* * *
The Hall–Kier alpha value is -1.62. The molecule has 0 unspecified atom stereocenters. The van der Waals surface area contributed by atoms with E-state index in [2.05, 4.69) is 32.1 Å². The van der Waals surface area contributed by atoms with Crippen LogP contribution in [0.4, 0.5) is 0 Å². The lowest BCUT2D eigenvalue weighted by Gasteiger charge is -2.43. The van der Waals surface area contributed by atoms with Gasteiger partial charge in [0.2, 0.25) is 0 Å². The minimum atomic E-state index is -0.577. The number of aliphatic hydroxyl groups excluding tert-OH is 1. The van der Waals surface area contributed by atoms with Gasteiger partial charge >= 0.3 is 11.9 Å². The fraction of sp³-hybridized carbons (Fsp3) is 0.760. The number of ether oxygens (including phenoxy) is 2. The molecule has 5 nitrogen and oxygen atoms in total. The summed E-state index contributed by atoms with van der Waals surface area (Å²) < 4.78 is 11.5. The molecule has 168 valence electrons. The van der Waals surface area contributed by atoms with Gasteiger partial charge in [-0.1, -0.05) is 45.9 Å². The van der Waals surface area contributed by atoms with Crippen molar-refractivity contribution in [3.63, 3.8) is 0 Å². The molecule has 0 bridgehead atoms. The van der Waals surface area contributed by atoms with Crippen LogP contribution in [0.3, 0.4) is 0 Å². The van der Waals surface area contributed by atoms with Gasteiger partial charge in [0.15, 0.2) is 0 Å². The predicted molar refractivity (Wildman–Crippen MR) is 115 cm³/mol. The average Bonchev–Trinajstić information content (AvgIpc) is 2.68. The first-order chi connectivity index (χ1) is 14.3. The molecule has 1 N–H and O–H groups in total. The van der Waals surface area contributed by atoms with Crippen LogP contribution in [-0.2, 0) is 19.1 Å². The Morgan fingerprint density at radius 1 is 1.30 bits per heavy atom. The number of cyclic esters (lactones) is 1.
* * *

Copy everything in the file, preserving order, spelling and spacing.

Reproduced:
The Hall–Kier alpha value is -1.62. The molecule has 0 unspecified atom stereocenters. The van der Waals surface area contributed by atoms with E-state index in [2.05, 4.69) is 32.1 Å². The van der Waals surface area contributed by atoms with Crippen LogP contribution in [0.4, 0.5) is 0 Å². The lowest BCUT2D eigenvalue weighted by Gasteiger charge is -2.43. The van der Waals surface area contributed by atoms with Gasteiger partial charge in [0.2, 0.25) is 0 Å². The minimum atomic E-state index is -0.577. The number of aliphatic hydroxyl groups excluding tert-OH is 1. The van der Waals surface area contributed by atoms with Gasteiger partial charge >= 0.3 is 11.9 Å². The fraction of sp³-hybridized carbons (Fsp3) is 0.760. The number of ether oxygens (including phenoxy) is 2. The molecule has 5 nitrogen and oxygen atoms in total. The summed E-state index contributed by atoms with van der Waals surface area (Å²) < 4.78 is 11.5. The molecule has 168 valence electrons. The van der Waals surface area contributed by atoms with Gasteiger partial charge in [-0.1, -0.05) is 45.9 Å². The van der Waals surface area contributed by atoms with Crippen molar-refractivity contribution in [3.63, 3.8) is 0 Å². The molecule has 0 bridgehead atoms. The van der Waals surface area contributed by atoms with Crippen LogP contribution in [0.3, 0.4) is 0 Å². The van der Waals surface area contributed by atoms with Gasteiger partial charge in [0.15, 0.2) is 0 Å². The predicted molar refractivity (Wildman–Crippen MR) is 115 cm³/mol. The average Bonchev–Trinajstić information content (AvgIpc) is 2.68. The first-order chi connectivity index (χ1) is 14.3. The molecule has 1 N–H and O–H groups in total. The van der Waals surface area contributed by atoms with Crippen LogP contribution in [-0.2, 0) is 19.1 Å². The Morgan fingerprint density at radius 1 is 1.30 bits per heavy atom. The number of cyclic esters (lactones) is 1.